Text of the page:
Porch and garage design can make or break the look of your house; here are the pitfalls to avoid and good design practices to take on board.
In this article we cover:
- Planning requirements for porches and garages
- Exemptions for porches and garages for existing homes
- Typical porch designs and how to get it to match the house
- Garage design and planning requirements
- Uses for the porches and garage
- Typical garage designs, single and double
Designing a porch is easy if you know exactly what you want it to do. On the other hand, if sized incorrectly, it can be all too easy to get badly out of proportion.
Will it be a simple roofed shelter or portico, a bold central architectural feature to show off an impressive entrance, an extension of the living or storage space, single storey or higher, with a traditional pitched roof or with a flat roof that serves as a balcony for the upper floor?
Whatever the purpose, they should be kept in proportion to the dwelling and finished in keeping with the overall design character.
Porches can be open or enclosed or partly both; fully or partially glazed, or with solid walls and windows. If fully enclosed as a storm porch with an inner door, they serve to reduce thermal loss from the dwelling by providing an airlock system whereby occupants, perchance fond of chatting to visitors on the doorstep, will be unlikely to have both the inner and outer doors open at once.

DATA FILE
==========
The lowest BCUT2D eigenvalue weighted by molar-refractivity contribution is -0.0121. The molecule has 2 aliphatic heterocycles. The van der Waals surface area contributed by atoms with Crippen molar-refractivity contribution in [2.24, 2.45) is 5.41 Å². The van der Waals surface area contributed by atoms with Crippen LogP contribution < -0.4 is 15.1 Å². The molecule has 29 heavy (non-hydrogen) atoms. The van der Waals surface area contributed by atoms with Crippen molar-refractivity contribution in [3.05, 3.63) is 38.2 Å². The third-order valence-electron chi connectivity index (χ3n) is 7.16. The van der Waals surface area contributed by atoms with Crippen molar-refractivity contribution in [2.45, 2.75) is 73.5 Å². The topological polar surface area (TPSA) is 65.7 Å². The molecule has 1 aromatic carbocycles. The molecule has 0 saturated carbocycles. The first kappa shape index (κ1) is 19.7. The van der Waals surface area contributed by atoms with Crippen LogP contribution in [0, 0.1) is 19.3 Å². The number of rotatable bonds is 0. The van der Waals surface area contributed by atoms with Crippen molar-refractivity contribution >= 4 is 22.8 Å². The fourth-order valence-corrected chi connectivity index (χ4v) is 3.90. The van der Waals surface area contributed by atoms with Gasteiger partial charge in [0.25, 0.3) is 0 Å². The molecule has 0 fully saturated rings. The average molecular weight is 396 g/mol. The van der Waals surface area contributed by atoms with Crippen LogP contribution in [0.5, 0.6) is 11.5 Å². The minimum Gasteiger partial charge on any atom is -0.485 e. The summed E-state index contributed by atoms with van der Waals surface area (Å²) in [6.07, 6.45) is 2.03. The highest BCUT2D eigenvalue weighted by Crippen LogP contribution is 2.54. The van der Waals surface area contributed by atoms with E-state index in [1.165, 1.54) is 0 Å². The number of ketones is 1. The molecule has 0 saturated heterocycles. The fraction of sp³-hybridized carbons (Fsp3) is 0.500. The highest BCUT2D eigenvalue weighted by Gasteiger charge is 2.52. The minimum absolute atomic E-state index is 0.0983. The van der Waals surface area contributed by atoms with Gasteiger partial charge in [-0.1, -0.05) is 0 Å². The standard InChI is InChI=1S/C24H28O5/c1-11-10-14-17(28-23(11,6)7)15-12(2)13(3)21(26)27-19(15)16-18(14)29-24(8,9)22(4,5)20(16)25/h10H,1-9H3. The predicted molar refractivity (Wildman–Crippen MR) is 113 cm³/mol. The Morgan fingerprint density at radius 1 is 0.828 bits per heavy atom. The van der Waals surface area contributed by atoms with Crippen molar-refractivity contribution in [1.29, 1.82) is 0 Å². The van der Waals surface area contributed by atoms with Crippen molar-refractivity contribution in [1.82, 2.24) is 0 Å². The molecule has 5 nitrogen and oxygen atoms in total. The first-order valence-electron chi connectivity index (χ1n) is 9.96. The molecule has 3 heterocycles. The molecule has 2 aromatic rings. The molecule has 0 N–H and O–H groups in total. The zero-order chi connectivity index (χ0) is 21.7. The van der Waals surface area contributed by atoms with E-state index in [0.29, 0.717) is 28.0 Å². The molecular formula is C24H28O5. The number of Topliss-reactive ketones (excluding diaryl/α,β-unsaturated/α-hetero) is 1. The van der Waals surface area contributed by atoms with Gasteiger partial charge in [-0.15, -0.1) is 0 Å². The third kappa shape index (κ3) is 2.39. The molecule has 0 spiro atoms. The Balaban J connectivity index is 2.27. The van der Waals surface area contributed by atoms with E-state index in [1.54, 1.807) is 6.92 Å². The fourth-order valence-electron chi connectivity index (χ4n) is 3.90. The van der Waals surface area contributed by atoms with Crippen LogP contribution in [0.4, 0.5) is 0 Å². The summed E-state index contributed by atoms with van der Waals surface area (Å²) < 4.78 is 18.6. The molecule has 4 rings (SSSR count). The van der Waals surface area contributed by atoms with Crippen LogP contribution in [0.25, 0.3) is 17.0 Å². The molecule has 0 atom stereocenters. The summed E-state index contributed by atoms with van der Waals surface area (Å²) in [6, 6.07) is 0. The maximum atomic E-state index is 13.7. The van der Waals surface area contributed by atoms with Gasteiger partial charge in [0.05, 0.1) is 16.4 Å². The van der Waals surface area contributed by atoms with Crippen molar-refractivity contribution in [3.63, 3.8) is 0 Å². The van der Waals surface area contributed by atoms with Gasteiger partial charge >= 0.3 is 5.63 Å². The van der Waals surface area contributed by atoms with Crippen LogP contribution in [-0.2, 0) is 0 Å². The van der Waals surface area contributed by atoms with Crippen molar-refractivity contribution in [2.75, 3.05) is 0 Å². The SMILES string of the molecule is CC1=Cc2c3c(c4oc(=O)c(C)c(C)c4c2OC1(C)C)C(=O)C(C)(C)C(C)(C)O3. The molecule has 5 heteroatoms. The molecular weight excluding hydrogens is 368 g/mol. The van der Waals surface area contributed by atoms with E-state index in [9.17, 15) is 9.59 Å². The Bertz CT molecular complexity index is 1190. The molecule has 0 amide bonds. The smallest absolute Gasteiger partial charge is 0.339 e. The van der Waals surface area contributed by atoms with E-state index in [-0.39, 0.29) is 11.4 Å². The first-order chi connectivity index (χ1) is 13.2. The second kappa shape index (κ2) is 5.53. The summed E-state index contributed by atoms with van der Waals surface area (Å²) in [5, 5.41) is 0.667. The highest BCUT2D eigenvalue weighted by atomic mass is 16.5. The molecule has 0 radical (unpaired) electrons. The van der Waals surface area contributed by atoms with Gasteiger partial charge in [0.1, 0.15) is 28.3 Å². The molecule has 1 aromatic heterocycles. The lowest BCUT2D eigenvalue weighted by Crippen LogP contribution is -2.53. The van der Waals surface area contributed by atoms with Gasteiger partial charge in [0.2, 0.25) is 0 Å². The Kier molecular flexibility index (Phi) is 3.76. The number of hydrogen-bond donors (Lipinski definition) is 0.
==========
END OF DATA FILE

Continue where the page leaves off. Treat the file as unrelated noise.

An open porch is usually intended to simply provide shelter when entering or exiting the door and can have ledges to set bags or parcels on top of whilst getting the key into the lock. Either type can have seating space and if you want, room for an architectural sculpture or feature container plants.
A useful floor size for a simple storm porch would be 2m x 2m. One with seating and maybe storage for coats, wellies and umbrellas would be perhaps 2.7m wide x 2m deep. If double doors open into the floorspace, allow for both to be open together, so either the width could increase to 3.5m or both width and depth could be increased.
A ceiling height which matches the internal hallway is generally acceptable, but a ceiling which follows the line of the rafters might be more desirable. The overall ridge height of a single storey porch should not conflict with the line of the first floor window sills and this factor, combined with a suitable roof pitch, can often decide what the external width of the porch should be.
As a guide, a single storey, dual-pitch roofed porch with the ridge 100mm below an upper floor window which has a sill height of 900mm (above first floor level), will end up with a workable ridge height of 3.45m above ground floor level.
Given a 350 roof pitch, this would equate to an external porch width of about 2.75m. There are ways of increasing this available width, such as avoiding having a first floor window above the porch roof, or if one is needed, raise its sill height, although that can look odd. Alternatively you could drop the porch wall heights a little.
The garage, like the utility room, can have many functions, some of which may change as time progresses. Where it is desirable to keep the dwelling floor area to a minimum, the garage can even carry out most of the usual utility room functions and need not be insulated in order to do so.
A major element of the final cost of a garage is whether some or all of it is to be heated and whether it contains additional recreational or storage space. A good quality insulated sectional garage door will maybe achieve a U-value of 1.4 W/sqmK, which is not bad, but it occupies a large area of the wall, which is not so good, as it will lose heat much faster than an insulated wall (which has a maximum permitted U-value of 0.28 W/sqmK).